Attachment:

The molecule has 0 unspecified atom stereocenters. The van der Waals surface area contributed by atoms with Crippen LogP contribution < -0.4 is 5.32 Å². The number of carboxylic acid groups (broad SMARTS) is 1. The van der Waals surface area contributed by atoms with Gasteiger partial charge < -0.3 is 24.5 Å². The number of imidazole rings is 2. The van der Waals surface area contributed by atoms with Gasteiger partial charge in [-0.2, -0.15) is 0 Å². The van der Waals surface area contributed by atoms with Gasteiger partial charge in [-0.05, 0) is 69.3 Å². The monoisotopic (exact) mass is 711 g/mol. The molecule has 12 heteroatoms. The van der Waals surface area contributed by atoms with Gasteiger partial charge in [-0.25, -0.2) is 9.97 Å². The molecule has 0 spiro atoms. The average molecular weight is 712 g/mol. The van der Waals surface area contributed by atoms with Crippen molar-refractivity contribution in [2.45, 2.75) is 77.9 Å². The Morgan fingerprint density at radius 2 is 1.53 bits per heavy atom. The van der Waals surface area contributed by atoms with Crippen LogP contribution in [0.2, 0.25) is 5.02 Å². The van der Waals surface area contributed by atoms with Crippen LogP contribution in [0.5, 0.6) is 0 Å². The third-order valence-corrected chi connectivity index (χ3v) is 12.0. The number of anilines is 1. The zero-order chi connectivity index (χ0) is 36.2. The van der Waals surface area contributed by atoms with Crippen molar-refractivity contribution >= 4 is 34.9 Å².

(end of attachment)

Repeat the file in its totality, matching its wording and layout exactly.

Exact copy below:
The molecule has 0 unspecified atom stereocenters. The van der Waals surface area contributed by atoms with Crippen LogP contribution < -0.4 is 5.32 Å². The number of carboxylic acid groups (broad SMARTS) is 1. The van der Waals surface area contributed by atoms with Gasteiger partial charge < -0.3 is 24.5 Å². The number of imidazole rings is 2. The van der Waals surface area contributed by atoms with Gasteiger partial charge in [-0.2, -0.15) is 0 Å². The van der Waals surface area contributed by atoms with Gasteiger partial charge in [-0.05, 0) is 69.3 Å². The monoisotopic (exact) mass is 711 g/mol. The molecule has 12 heteroatoms. The van der Waals surface area contributed by atoms with Gasteiger partial charge in [-0.25, -0.2) is 9.97 Å². The molecule has 0 spiro atoms. The average molecular weight is 712 g/mol. The van der Waals surface area contributed by atoms with Crippen molar-refractivity contribution in [2.45, 2.75) is 77.9 Å². The Morgan fingerprint density at radius 2 is 1.53 bits per heavy atom. The van der Waals surface area contributed by atoms with Crippen LogP contribution in [0.2, 0.25) is 5.02 Å². The van der Waals surface area contributed by atoms with Crippen LogP contribution in [0.5, 0.6) is 0 Å². The third-order valence-corrected chi connectivity index (χ3v) is 12.0. The number of anilines is 1. The zero-order chi connectivity index (χ0) is 36.2. The van der Waals surface area contributed by atoms with Crippen molar-refractivity contribution >= 4 is 34.9 Å².